USAID No product, No Program: Financing, Procurement and Distribution of Reproductive Health Supplies
Publication date: 2006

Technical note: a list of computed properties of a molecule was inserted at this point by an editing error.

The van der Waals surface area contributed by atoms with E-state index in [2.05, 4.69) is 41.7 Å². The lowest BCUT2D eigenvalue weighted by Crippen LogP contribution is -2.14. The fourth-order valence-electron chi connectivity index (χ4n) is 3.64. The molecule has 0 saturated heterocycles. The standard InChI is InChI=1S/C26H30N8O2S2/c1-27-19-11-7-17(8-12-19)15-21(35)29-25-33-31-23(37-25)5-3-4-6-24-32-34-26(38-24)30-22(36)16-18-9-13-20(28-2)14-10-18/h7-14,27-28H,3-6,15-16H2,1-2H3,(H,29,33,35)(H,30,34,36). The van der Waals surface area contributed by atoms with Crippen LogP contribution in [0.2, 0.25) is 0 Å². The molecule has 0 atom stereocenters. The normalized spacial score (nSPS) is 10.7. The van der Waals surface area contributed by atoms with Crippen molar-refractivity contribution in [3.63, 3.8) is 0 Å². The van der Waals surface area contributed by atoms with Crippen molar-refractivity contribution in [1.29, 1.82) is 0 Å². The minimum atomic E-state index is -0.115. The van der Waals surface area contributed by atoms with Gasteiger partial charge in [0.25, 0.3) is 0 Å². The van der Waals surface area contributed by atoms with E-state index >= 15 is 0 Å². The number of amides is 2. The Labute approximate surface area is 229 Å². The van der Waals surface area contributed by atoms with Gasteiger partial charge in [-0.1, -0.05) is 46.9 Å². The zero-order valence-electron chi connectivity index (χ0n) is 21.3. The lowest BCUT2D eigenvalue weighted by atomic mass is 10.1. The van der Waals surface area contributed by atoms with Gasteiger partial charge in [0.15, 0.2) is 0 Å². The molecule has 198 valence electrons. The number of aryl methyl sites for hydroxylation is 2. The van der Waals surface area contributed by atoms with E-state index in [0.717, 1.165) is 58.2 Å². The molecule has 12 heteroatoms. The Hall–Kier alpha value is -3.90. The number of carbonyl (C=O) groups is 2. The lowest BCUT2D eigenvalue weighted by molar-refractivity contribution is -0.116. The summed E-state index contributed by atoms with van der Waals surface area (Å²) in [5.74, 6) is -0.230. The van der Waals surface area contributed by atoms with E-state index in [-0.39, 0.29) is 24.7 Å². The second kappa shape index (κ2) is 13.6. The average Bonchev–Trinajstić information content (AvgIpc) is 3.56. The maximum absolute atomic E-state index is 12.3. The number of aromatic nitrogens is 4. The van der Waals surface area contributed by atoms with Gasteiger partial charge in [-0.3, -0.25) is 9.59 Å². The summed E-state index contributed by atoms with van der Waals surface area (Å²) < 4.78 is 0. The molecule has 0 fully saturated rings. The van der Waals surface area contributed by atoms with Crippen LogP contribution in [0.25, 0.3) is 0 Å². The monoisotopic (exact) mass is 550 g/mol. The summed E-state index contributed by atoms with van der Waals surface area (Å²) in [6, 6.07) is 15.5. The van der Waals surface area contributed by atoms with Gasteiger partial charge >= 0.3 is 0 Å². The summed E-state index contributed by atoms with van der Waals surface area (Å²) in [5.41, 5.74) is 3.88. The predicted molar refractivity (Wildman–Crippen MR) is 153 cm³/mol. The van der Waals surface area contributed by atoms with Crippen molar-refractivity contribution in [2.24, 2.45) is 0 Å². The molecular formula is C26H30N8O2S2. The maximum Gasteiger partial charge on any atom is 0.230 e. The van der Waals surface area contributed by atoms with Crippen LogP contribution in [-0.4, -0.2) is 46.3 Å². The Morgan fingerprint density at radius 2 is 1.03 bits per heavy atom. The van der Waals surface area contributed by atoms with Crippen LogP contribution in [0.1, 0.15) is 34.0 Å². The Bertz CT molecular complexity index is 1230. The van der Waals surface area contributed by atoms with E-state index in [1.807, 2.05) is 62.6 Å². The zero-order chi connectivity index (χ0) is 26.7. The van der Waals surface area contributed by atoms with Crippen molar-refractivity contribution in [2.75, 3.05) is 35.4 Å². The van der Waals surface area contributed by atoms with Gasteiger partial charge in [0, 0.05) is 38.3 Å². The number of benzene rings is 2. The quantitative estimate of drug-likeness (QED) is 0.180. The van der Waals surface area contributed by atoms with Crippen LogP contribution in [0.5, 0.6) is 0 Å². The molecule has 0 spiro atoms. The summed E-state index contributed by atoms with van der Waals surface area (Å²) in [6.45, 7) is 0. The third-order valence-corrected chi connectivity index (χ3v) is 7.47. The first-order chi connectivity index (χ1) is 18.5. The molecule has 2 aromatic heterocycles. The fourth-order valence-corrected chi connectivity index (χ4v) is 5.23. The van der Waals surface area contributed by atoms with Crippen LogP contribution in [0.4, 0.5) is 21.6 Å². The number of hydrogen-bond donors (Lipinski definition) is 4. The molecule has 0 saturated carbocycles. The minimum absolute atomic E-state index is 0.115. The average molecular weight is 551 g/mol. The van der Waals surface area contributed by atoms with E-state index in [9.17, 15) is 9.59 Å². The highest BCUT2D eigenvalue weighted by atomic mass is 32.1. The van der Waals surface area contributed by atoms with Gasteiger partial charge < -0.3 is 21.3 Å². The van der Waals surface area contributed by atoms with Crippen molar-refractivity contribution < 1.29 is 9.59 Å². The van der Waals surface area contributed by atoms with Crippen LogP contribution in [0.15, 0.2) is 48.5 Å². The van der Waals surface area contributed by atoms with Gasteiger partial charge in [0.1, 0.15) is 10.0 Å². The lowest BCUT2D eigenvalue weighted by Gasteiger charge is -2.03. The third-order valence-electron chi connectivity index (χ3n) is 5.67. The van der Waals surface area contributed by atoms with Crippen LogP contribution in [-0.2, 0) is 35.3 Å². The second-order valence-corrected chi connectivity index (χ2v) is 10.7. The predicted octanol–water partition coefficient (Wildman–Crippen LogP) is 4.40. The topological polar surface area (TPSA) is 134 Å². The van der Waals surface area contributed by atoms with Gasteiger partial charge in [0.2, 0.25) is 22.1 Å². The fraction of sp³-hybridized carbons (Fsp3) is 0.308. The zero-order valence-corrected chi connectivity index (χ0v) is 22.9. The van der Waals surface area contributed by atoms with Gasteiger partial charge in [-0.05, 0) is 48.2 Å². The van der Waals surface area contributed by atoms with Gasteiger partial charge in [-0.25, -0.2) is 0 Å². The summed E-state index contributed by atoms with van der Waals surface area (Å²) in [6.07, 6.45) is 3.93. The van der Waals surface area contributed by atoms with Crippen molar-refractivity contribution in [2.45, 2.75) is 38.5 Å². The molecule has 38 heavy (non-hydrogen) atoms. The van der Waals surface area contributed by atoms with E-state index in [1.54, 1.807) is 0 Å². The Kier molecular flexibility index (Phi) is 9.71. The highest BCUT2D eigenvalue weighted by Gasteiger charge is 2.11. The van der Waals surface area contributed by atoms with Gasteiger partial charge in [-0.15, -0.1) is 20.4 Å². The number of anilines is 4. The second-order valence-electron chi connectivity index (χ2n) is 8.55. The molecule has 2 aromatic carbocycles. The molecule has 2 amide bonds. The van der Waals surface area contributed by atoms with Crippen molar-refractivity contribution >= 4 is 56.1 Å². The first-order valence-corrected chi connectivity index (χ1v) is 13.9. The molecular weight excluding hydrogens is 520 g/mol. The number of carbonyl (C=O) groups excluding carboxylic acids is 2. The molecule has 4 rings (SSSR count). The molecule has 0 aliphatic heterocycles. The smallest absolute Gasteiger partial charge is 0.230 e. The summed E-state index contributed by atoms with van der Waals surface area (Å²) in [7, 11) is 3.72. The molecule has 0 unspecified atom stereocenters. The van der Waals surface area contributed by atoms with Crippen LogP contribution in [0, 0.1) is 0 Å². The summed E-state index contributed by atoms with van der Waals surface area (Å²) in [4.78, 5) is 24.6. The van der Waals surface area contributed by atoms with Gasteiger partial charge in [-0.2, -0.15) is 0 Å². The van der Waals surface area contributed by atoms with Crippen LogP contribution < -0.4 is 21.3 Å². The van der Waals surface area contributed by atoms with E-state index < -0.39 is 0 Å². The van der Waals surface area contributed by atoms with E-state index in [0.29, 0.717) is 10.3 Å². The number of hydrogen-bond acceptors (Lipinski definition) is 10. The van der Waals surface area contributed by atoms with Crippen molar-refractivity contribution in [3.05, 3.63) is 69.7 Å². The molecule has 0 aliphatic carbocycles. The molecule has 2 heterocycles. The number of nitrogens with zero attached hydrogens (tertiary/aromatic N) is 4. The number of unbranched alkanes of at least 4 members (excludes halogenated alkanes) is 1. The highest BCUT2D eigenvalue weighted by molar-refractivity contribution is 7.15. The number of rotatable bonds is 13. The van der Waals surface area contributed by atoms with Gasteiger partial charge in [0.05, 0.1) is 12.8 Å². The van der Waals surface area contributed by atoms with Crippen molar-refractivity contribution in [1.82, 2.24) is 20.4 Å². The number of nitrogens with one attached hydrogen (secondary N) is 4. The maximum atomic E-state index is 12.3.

ISSUE BRIEF No Product, No Program: Financing, Procurement, and Distribution of Reproductive Health Supplies Contraceptive security exists when every person is able to choose, obtain, and use quality contraceptives and condoms for family planning and for protection from sexually transmitted infections, including HIV. Achieving this requires sound logistics management, which entails delivering the right product, in the right quantity, in the right condition, to the right place, at the right time, for the right cost. Managing these logistics is complex, as supply chains involve many organizations, people, and procedures that must work together to accurately forecast demand and then order and deliver the right quantity of contraceptives to meet the needs of clients. USAID works to ensure contraceptive security by developing viable contraceptive logistics systems that encompass product procurement, policy, finance, and forecasting skills and support. The Agency also provides support at the policy and program levels to increase organizational capacity, donor coordination, and private sector involvement, all of which are crucial to a stable supply system. Worldwide demand for contraceptives and condoms is growing because of the success of family planning programs, the increasing number of men and women reaching reproductive age, and the growing response to curb the HIV/AIDS pandemic. Maintaining a strong supply system is crucial. When supply chains do not keep pace with growing numbers of customers or when supplies run out, clients cannot get contraceptives and new customers cannot be served. Confidence in the program fades and people may stop asking for services. USAID Programs Strengthening systems.With improved logistics systems comes increased availability of contraceptives, which helps ensure steady supply and better care delivery to meet clients’ needs. In 1999, the Ministry of Health in Peru started using public sector funds to purchase contraceptives. By 2004, USAID had turned over all responsibility for contraceptive purchases to the Ministry. USAID family planning interventions currently focus on strengthening commodity supply systems. USAID works with the In the mid-1970s in Bangladesh, the use of modern contraception among married women was approximately 7 percent, and the average number of births per woman was seven. By the early 1990s, fertility had fallen to 3.4 births per woman but then stalled at that level. With improvements in contraceptive logistics and the launch of subsidized sales, supply methods expanded and awareness of contraceptives grew. Increasing access through doorstep delivery, social marketing, expanded method choice, and other programs led to an increase in contraceptive prevalence to its current level of about 48 percent. The fertility rate is now three children per woman.1, 2 1) World Fertility Survey. (1978). Bangladesh Fertility Survey. 2) Bangladesh Demographic and Health Surveys. (1994, 1997, 2000, 2004). www.usaid.gov government of Peru to build its capacity to procure its own commodities. At the Ministry level, USAID has helped strengthen logistics information systems. At the local level, USAID has worked with warehouses, contraceptive managers, and distributors to ensure that the system functions. Vigilance, from production to delivery to consumer. USAID programs include competitive procurement; clear and comprehensive product specifications; routine testing during manufacture; a distribution system that tracks expiration dates; and good storage and handling practices. Procedures for forecasting need and distributing quantities of supplies are required at all levels and are made widely known. Private sector involvement. USAID involves the private sector, which is important to program sustainability. For-profit private sector companies and nongovernmental organizations (NGOs) in developing countries can help increase access to commercial, affordably priced reproductive health care products and programs. By encouraging those who can pay for commodities to do so, public sector resources can be made available to serve poor and hard-to-reach communities. In Peru, USAID also spurred the private sector’s role in providing affordable contraceptives via small pharmacies and chains. By 2005, 60 percent of contraceptives in urban areas were purchased in the private sector. In Indonesia, which will graduate from U.S. family planning assistance in September 2006, innovative strategies increased clients’ use of the private sector for their family planning needs. The 2002–2003 Demographic and Health Survey, for example, showed that about two-thirds of family planning users received their services from the private sector and that nearly 90 percent of family planning users paid for their family planning services. In comparison, in 1986, only an estimated 18 percent paid. National polices. Supportive national policies are crucial. These policies must support private sector participation, multiple supply outlets, quality assurance, and government and civil society advocacy. Both the subsidized and nonsubsidized supply chains need policy support. The public sector needs support in such areas as resource allocation, staff, training, budget and credit concerns, facilities, vehicles, and more. Equally important is the elimination of such barriers as price controls, tariffs, and other impediments. One USAID-supported program presented analyses of contraceptive market segmentation and users’ ability to pay to the Ghana Inter-Agency Coordinating Committee for Contraceptive Security. Both analyses were requested by the Ministry of Health (MOH) as part of its broader 2004–2010 National Contraceptive Security Strategy. The analyses and recommendations focused on addressing high unmet need, affordability by income levels, pricing, access, and how these factors and others must be considered in developing a financial sustainability plan for contraceptives. A “whole market” task group composed of USAID cooperating agencies, MOH agencies, donors, and NGOs was formed to implement the analyses’ recommended actions. Changes in pricing, policies, and information and education campaigns will result from the group's efforts. National government support in Jordan. In 1997, Jordan’s Ministry of Health decided to improve the country’s contraceptive logistics system. It provided nationwide training and distributed procedures manuals to all service delivery and directorate-level supervisory staff who received the training. The Ministry also introduced a new information system to collect and report both logistics and service statistics data, which provided policymakers with evidence of success and helped ensure continued support. Global coordination and advocacy. USAID is working with other donors and concerned groups to design a system that facilitates donor coordination among the world’s largest providers of contraceptives. The RH Interchange is creating a common procurement management information system for contraceptive and condom programs. Additionally, USAID created a Commodity Promotion Fund to ensure availability of condoms in countries with high HIV/AIDS prevalence. Updated August 2006